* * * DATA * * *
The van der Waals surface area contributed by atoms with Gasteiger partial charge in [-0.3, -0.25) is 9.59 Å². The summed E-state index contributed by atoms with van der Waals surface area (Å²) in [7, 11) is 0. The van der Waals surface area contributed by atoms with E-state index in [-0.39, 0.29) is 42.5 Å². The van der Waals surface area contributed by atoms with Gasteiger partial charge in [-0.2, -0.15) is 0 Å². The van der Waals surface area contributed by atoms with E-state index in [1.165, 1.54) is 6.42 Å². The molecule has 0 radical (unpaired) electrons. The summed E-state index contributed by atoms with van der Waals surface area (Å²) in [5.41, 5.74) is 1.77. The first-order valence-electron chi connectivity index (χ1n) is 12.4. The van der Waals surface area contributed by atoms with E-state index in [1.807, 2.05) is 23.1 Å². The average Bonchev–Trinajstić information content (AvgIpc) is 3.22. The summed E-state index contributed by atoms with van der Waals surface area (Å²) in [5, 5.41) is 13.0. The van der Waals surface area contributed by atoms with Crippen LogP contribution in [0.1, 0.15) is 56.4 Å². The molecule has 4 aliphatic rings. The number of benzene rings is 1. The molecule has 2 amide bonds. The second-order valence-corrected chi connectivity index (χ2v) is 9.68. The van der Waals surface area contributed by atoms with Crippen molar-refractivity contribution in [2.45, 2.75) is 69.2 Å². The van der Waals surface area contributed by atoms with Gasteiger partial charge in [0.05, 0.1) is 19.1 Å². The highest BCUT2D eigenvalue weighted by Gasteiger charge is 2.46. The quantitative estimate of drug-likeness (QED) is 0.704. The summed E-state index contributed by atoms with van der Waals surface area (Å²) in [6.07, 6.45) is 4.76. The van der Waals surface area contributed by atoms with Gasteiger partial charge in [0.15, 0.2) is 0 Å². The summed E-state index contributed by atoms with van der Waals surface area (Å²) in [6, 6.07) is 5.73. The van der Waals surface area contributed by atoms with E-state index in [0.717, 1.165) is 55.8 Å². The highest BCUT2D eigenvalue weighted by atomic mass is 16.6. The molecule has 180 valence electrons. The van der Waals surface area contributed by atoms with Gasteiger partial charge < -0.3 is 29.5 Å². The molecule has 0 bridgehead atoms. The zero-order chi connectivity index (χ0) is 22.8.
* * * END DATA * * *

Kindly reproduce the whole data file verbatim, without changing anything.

The van der Waals surface area contributed by atoms with Gasteiger partial charge in [-0.3, -0.25) is 9.59 Å². The summed E-state index contributed by atoms with van der Waals surface area (Å²) in [7, 11) is 0. The van der Waals surface area contributed by atoms with E-state index in [-0.39, 0.29) is 42.5 Å². The van der Waals surface area contributed by atoms with Gasteiger partial charge in [-0.2, -0.15) is 0 Å². The van der Waals surface area contributed by atoms with E-state index in [1.165, 1.54) is 6.42 Å². The molecule has 0 radical (unpaired) electrons. The summed E-state index contributed by atoms with van der Waals surface area (Å²) in [5.41, 5.74) is 1.77. The first-order valence-electron chi connectivity index (χ1n) is 12.4. The van der Waals surface area contributed by atoms with E-state index in [1.807, 2.05) is 23.1 Å². The average Bonchev–Trinajstić information content (AvgIpc) is 3.22. The summed E-state index contributed by atoms with van der Waals surface area (Å²) in [5, 5.41) is 13.0. The van der Waals surface area contributed by atoms with Crippen LogP contribution in [0.1, 0.15) is 56.4 Å². The molecule has 4 aliphatic rings. The number of benzene rings is 1. The molecule has 2 amide bonds. The second-order valence-corrected chi connectivity index (χ2v) is 9.68. The van der Waals surface area contributed by atoms with Crippen molar-refractivity contribution in [2.45, 2.75) is 69.2 Å². The van der Waals surface area contributed by atoms with Gasteiger partial charge in [0.05, 0.1) is 19.1 Å². The highest BCUT2D eigenvalue weighted by Gasteiger charge is 2.46. The quantitative estimate of drug-likeness (QED) is 0.704. The summed E-state index contributed by atoms with van der Waals surface area (Å²) in [6.07, 6.45) is 4.76. The van der Waals surface area contributed by atoms with Gasteiger partial charge in [0.15, 0.2) is 0 Å². The summed E-state index contributed by atoms with van der Waals surface area (Å²) in [6, 6.07) is 5.73. The van der Waals surface area contributed by atoms with E-state index in [0.717, 1.165) is 55.8 Å². The highest BCUT2D eigenvalue weighted by atomic mass is 16.6. The molecule has 180 valence electrons. The van der Waals surface area contributed by atoms with Gasteiger partial charge < -0.3 is 29.5 Å². The molecule has 0 bridgehead atoms. The zero-order chi connectivity index (χ0) is 22.8.